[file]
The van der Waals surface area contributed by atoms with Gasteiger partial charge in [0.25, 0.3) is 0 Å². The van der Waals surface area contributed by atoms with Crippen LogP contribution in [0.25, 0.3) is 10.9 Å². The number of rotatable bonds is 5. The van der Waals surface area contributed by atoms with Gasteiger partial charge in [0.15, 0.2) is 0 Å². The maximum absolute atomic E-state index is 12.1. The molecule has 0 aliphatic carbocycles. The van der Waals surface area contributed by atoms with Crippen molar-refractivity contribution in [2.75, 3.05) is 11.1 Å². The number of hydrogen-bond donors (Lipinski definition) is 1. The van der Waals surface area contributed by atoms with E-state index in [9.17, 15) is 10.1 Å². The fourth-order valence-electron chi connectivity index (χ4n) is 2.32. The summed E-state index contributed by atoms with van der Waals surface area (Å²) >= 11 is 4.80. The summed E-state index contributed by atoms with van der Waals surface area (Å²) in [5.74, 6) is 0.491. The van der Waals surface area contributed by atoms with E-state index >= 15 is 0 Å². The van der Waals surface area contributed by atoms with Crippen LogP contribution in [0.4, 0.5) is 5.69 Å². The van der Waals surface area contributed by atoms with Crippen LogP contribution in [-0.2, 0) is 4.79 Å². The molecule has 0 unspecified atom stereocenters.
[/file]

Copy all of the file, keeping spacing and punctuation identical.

The van der Waals surface area contributed by atoms with Gasteiger partial charge in [0.25, 0.3) is 0 Å². The van der Waals surface area contributed by atoms with Crippen LogP contribution in [0.25, 0.3) is 10.9 Å². The number of rotatable bonds is 5. The van der Waals surface area contributed by atoms with Gasteiger partial charge in [0.15, 0.2) is 0 Å². The maximum absolute atomic E-state index is 12.1. The molecule has 0 aliphatic carbocycles. The van der Waals surface area contributed by atoms with Crippen molar-refractivity contribution in [2.75, 3.05) is 11.1 Å². The number of hydrogen-bond donors (Lipinski definition) is 1. The van der Waals surface area contributed by atoms with E-state index in [9.17, 15) is 10.1 Å². The fourth-order valence-electron chi connectivity index (χ4n) is 2.32. The summed E-state index contributed by atoms with van der Waals surface area (Å²) >= 11 is 4.80. The summed E-state index contributed by atoms with van der Waals surface area (Å²) in [5.74, 6) is 0.491. The van der Waals surface area contributed by atoms with E-state index >= 15 is 0 Å². The van der Waals surface area contributed by atoms with Crippen LogP contribution in [0.4, 0.5) is 5.69 Å². The van der Waals surface area contributed by atoms with Crippen LogP contribution in [-0.2, 0) is 4.79 Å². The molecule has 0 unspecified atom stereocenters.